Wednesday, 28 July 2010

KUBRICK'S NAPOLEON (Charlie Kaufman, 2010)


When I talk about greatest films you've never seen, I of course attempt to encourage a visionary moment on the part of the reader- these films do not exist, and can be seen in no cinema near you except the Ritz in your skull: the one with the ultimate screen, the eyelid, on which that brilliant-but-flickering projector, the inner eye, sends down images in dream-light. All are the ultimate possibles, because they never were. But there is another kind of never-weres, a branch that exists in the common imagination because they were almost made; their relationship to anecdotal reality is more suspicious, because it includes a failure, because they were begun but never finished, miscarried or aborted long before a metaphorical forty weeks were up. These unfinished films live in a never-ending circle of longing: Just intoning the following creates an inescapable spiral loop: Welles' Quixote; Gilliam's Quixote; Lean's Nostromo (Conrad); Welles' Heart of Darkness (Conrad); Welles' Quixote. Stanley Kubrick's Napoleon stands as possibly the greatest of these unfinished pieces, taking up two years of Kubrick's life in deep research, before studio cold feet brought it to a halt, leaving it as an endless what-if. Kubrick had everything: scripts, set designs, incredibly detailed notes on what he was to do- all of which he kept with him until death, never quite letting go the hope of realising his dream film.


Charlie Kaufman, naturally did not want to just make Kubrick's Napoleon. He didn't want to make a film about making Kubrick's Napoleon either. He wanted to make a film of Stanley Kubrick making Kubrick's Napoleon. He is a man with impossible dreams with a penchant for men with impossible dreams, and so his account is of a young man, director John Fink, who realises that he is about to be the same age that his hero Stanley Kubrick was when he attempted to begin his film Napoleon. Fink decides that he has no chance to be as great as his idol in original deed, so he sets out to recreate a facsimile of the man's dream, and make the Napoleon film that Kubrick did not. He gets access to a storage space filled with Kubrick's huge amount of research, and studiously tries to recreate the plan. Exactly. 1970 vintage equipment is used, and everybody on set must dress in era clothing. No cell phones on set. Strict discipline will surely cause some magic to be absorbed. These rules soon multiply and expand: No-one can travel to the set in a car younger than 1971, no internet, or discussions thereof; No cell phones ever, anywhere. Slang and pop cultural references must be temporaneous. The Shining hasn't happened yet, but A Clockwork Orange has.


Fink goes from dressing like Kubrick in an attempt to invoke his spirit, to impression, to believing that he is Kubrick, all on a long tumultuous shoot that causes psyches to fray and unravel. Rapper R.A. the Rugged Man, noted for his uncanny likeness to a younger Kubrick, stars as Fink in his first dramatic role. He pulls off an astonishingly subtle dive; Fink's absorption into Kubrick's colours and mythos is lengthy and delirious, spinning from the sporting of a lucky black polo neck to full-blown hectic impersonation, even dropping anecdotes from the sets of Kubrick's films as if they had happened to him, like how James Mason's quirks and desire for certain pre and post-luncheon activities reset the clocks on the set of Lolita(1962), and how Malcolm McDowell only eats from one side of his plate (the left). For a while, it works. Cast and crew begin to wonder if this man is a reincarnation, or if they have somehow slipped into the past. Shooting begins well. But it cannot hold.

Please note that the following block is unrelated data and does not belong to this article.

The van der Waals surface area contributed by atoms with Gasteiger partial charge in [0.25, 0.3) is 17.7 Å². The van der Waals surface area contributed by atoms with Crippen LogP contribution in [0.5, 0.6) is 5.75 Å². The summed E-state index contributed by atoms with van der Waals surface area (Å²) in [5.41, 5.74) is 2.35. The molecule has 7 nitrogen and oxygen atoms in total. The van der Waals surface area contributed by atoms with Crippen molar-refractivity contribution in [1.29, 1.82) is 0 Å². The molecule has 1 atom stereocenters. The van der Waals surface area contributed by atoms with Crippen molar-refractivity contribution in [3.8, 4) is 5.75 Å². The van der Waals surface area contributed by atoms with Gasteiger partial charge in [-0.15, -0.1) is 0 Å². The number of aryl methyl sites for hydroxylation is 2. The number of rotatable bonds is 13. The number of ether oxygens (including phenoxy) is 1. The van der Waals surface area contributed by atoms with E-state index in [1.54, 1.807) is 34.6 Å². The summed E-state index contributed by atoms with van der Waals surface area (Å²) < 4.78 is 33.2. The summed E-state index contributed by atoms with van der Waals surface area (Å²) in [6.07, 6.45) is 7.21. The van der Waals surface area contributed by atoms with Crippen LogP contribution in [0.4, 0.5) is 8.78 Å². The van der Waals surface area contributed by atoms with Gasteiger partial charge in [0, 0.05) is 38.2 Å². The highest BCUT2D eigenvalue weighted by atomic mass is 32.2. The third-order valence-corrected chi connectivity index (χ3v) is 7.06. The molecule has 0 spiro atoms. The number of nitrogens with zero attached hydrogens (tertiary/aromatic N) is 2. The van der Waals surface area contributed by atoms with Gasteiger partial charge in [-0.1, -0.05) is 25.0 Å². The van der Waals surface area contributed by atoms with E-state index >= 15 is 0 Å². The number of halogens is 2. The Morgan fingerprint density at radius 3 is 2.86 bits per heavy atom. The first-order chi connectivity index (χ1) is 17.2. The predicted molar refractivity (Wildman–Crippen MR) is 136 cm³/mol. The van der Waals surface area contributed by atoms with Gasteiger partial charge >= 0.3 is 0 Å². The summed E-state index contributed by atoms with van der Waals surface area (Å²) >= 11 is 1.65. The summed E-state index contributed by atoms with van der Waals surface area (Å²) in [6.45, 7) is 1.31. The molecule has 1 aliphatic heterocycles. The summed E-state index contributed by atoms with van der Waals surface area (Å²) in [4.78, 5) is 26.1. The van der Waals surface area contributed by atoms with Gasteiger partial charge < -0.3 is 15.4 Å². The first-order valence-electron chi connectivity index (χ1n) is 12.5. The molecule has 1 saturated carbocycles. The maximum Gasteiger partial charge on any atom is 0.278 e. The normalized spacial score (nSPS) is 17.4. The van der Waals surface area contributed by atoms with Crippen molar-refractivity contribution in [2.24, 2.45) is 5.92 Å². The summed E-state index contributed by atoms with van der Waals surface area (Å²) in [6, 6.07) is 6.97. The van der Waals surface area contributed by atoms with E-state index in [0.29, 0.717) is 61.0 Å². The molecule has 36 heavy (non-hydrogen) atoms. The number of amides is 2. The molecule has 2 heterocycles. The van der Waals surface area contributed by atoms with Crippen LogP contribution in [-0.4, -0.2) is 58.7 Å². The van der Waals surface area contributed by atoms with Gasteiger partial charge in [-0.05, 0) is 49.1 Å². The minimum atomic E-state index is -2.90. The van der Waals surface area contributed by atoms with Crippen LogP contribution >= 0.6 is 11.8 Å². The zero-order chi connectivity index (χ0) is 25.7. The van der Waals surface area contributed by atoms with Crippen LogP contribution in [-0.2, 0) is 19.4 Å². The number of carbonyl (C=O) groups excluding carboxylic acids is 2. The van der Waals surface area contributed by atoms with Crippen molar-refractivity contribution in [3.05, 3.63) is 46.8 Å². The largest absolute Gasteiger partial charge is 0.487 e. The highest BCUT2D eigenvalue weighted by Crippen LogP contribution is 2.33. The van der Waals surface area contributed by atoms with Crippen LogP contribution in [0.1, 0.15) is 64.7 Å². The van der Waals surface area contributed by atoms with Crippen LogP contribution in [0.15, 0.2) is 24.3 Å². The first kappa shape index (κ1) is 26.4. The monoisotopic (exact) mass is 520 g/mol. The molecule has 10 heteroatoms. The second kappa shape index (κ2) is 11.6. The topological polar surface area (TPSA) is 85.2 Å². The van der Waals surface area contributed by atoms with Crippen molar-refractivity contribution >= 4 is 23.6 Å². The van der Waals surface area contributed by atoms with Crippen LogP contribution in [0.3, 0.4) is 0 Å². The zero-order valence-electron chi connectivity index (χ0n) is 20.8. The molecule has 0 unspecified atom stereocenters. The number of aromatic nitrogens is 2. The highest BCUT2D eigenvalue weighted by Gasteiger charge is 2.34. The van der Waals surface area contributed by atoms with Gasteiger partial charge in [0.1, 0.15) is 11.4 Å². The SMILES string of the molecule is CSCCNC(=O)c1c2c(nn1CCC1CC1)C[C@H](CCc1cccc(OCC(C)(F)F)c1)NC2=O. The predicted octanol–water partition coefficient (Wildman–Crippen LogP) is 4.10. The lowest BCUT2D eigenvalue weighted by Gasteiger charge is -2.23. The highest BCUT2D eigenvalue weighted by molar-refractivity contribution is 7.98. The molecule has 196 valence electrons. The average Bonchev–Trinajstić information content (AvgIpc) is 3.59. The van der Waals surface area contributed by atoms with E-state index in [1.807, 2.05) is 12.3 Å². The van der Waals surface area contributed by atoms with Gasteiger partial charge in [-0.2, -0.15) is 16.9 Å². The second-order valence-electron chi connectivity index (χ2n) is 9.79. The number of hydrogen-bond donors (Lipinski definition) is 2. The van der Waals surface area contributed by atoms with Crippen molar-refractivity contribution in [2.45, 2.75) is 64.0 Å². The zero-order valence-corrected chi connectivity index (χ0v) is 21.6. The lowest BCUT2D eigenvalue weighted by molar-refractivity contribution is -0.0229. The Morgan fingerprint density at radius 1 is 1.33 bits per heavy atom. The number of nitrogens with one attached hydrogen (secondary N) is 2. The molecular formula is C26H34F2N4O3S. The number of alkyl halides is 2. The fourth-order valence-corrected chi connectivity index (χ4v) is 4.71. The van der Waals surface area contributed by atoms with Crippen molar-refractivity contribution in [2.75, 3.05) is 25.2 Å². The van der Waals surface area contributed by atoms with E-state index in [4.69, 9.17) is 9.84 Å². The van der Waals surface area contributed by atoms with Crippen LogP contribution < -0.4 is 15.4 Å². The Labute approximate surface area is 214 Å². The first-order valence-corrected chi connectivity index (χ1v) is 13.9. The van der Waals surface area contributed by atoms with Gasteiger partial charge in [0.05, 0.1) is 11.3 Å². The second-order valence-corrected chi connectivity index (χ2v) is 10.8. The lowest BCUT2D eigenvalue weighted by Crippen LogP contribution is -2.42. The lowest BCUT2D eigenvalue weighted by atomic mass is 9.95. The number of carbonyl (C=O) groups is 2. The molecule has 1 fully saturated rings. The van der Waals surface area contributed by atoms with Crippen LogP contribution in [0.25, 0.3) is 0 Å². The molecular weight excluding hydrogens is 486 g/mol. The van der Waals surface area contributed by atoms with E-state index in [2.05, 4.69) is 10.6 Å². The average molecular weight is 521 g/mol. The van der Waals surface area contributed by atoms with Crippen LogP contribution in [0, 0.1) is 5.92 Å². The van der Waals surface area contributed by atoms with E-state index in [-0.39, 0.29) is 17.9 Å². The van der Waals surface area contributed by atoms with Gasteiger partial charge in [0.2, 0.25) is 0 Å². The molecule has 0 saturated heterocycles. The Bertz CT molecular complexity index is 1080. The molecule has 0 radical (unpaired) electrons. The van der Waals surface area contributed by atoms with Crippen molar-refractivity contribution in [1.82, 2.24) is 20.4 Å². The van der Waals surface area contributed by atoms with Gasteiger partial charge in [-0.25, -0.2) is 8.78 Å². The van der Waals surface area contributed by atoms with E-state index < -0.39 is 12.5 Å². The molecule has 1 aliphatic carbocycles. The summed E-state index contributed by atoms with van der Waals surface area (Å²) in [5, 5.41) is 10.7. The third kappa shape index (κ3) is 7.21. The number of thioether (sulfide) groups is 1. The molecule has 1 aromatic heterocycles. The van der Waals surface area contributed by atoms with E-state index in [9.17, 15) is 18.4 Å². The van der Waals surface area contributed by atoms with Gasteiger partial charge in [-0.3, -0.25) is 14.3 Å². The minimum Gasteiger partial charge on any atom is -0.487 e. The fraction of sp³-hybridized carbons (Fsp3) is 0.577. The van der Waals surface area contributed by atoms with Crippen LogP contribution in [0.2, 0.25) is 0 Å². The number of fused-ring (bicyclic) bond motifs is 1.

The original title was K for Kubrick, N for Napoleon which, carrying with it an inescapable nod to Welles' own F for Fake (1974) (and in so doing, reveals itself to be slippery, for if a title like 'F for Fake' transparently suggests its own lie, a title that refers to that lie indirectly silently reveals its hidden lie only somewhat, that is to say, it reveals that its lie is hidden somewhere, or perhaps that it is hiding the fact that it contains an honesty about a lie that too that is not to be trusted. Or not.) perhaps too swiftly put the film in a place of self-described charlatanry that Kaufman had mined before, in particularly in the script for Being John Malkovich (Spike Jonze, 1999). This place is woozily compelling of course. But Kaufman stepped away from this comfortable clearing, and marched on through the unfloodlit trees with his directorial debut Synechdoche NY (2008)(a film about 'things' and 'people' in every possible permutation unimaginable). He goes further into the darkness here, only now he is running euphorically, somehow avoiding low-hanging branches, fallen logs, and all manner of blackly unseen hazards.

Kuafman as R.A. as Fink as Kubrick fails, burns the set, throws himself on the fire; the only ending possible. $100 million dollars expires.

Kubrick's Napoleon Directed by Charlie Kaufman Produced by Anthony Bregman, Spike Jonze Written by Charlie Kaufman (using sequences written by Stanley Kubrick) Starring R.A. the Rugged Man, Cary Elwes, Tom Wilkinson Produced by Sony Pictures Classics 135 mins Release Date US: March 2010 UK: July 2010 Tagline: 'Can You Solve The Kubrick Rube?'

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